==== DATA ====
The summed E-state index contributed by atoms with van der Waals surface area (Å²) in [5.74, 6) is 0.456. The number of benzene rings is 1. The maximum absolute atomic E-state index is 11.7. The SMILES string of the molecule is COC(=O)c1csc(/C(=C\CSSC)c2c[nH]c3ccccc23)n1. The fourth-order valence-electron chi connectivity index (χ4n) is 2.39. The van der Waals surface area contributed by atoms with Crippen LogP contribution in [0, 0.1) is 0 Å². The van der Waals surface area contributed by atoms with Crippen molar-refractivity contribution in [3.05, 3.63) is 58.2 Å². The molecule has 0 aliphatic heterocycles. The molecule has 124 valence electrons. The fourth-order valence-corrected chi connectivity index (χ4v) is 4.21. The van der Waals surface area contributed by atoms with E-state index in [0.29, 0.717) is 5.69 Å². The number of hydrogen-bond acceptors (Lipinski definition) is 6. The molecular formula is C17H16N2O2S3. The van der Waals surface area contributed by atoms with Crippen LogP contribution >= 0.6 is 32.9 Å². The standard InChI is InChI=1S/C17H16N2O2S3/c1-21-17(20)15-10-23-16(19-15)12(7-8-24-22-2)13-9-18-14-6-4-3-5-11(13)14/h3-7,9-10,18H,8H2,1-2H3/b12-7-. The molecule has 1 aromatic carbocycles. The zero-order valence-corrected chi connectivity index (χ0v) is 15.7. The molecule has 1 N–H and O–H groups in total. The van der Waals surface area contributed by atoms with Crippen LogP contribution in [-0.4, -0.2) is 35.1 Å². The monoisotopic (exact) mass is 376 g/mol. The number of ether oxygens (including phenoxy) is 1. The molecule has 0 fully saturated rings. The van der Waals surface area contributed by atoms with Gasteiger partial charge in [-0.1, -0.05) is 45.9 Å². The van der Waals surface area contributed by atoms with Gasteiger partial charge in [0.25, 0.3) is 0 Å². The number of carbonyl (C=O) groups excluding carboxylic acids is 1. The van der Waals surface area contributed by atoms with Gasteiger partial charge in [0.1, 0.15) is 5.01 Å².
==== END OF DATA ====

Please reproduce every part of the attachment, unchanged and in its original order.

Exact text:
The summed E-state index contributed by atoms with van der Waals surface area (Å²) in [5.74, 6) is 0.456. The number of benzene rings is 1. The maximum absolute atomic E-state index is 11.7. The SMILES string of the molecule is COC(=O)c1csc(/C(=C\CSSC)c2c[nH]c3ccccc23)n1. The fourth-order valence-electron chi connectivity index (χ4n) is 2.39. The van der Waals surface area contributed by atoms with Crippen LogP contribution in [0, 0.1) is 0 Å². The van der Waals surface area contributed by atoms with Crippen molar-refractivity contribution in [3.05, 3.63) is 58.2 Å². The molecule has 0 aliphatic heterocycles. The molecule has 124 valence electrons. The fourth-order valence-corrected chi connectivity index (χ4v) is 4.21. The van der Waals surface area contributed by atoms with E-state index in [0.29, 0.717) is 5.69 Å². The number of hydrogen-bond acceptors (Lipinski definition) is 6. The molecular formula is C17H16N2O2S3. The van der Waals surface area contributed by atoms with Crippen LogP contribution >= 0.6 is 32.9 Å². The standard InChI is InChI=1S/C17H16N2O2S3/c1-21-17(20)15-10-23-16(19-15)12(7-8-24-22-2)13-9-18-14-6-4-3-5-11(13)14/h3-7,9-10,18H,8H2,1-2H3/b12-7-. The molecule has 1 aromatic carbocycles. The zero-order valence-corrected chi connectivity index (χ0v) is 15.7. The molecule has 1 N–H and O–H groups in total. The van der Waals surface area contributed by atoms with Crippen LogP contribution in [-0.4, -0.2) is 35.1 Å². The monoisotopic (exact) mass is 376 g/mol. The number of ether oxygens (including phenoxy) is 1. The molecule has 0 fully saturated rings. The van der Waals surface area contributed by atoms with Gasteiger partial charge in [-0.1, -0.05) is 45.9 Å². The van der Waals surface area contributed by atoms with Gasteiger partial charge in [0.25, 0.3) is 0 Å². The number of carbonyl (C=O) groups excluding carboxylic acids is 1. The van der Waals surface area contributed by atoms with Gasteiger partial charge in [0.1, 0.15) is 5.01 Å².